I contacted United Press International, on the off chance someone there could verify that October 14 publication date, but had no luck. I called the Seattle Mariners and left an unanswered voicemail for former Nintendo VP Howard Lincoln, tracked down former VP of sales Ron Judy to a horse breeder he's associated with, put in a request to Nintendo to ask if I could speak to Rob Thompson (one of three employees who were at the company in 1985), dug through every news and periodical archive available to me, and even called in a favor to a friend of a friend of Minoru Arakawa's, all of it with no luck.
As I was wrapping up this article, Nintendo finally responded to my requests for help. After a few back-and-forth emails clarifying my questions, the company thanked me for the opportunity to be a part of this article but has to "politely decline at this time given the limited resources as we're gearing up for other projects." Whatever that means.
Just as this article was finished and ready for publication, I received an email from an anonymous but reliable tipster with access to information I don't have.
According to my source, who I believe is citing an internal database, the NES indeed had a ship date of October 18, 1985. However, Super Mario Bros. itself was listed in this same database as being released November 17, 1985.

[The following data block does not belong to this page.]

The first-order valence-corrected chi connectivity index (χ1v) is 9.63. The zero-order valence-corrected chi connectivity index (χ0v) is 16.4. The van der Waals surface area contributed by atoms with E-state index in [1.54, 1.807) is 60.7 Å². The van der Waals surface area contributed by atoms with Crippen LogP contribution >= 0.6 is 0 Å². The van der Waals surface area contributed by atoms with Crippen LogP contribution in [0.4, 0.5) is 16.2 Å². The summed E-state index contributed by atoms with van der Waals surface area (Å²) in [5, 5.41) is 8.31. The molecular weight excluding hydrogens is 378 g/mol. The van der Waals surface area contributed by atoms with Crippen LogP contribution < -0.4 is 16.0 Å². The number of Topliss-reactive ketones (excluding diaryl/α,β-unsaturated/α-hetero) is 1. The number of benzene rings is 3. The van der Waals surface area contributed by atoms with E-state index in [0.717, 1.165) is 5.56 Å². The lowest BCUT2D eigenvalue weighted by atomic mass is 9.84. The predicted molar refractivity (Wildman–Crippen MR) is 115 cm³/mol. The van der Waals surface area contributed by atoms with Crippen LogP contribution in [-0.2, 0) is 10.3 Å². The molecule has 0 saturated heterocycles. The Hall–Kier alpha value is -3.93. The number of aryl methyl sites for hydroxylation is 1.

I can not think of a more perfect bookend to this journey. I can neither prove nor disprove this date -- all of the evidence we have so far could support it. Indeed, the first advertisement we have for Super Mario Bros. is a Macy's store ad dated...November 17.
It is easy to imagine a scenario where Super Mario Bros. -- which had only been out in Japan for one month at the time of the NES launch -- may have experienced a slight manufacturing delay after a planned launch with the system. Then again, that's all conjecture.
So it looks like we're back at square one. We still don't know the release date for one of video games' greatest literary works, and rather than finding out when that might be from the very same company that published it, we're relying on deep research and anonymous tipsters to lead us in the right direction.
If this is the state of video game preservation in 2012, 50 years after Spacewar!, we're in trouble.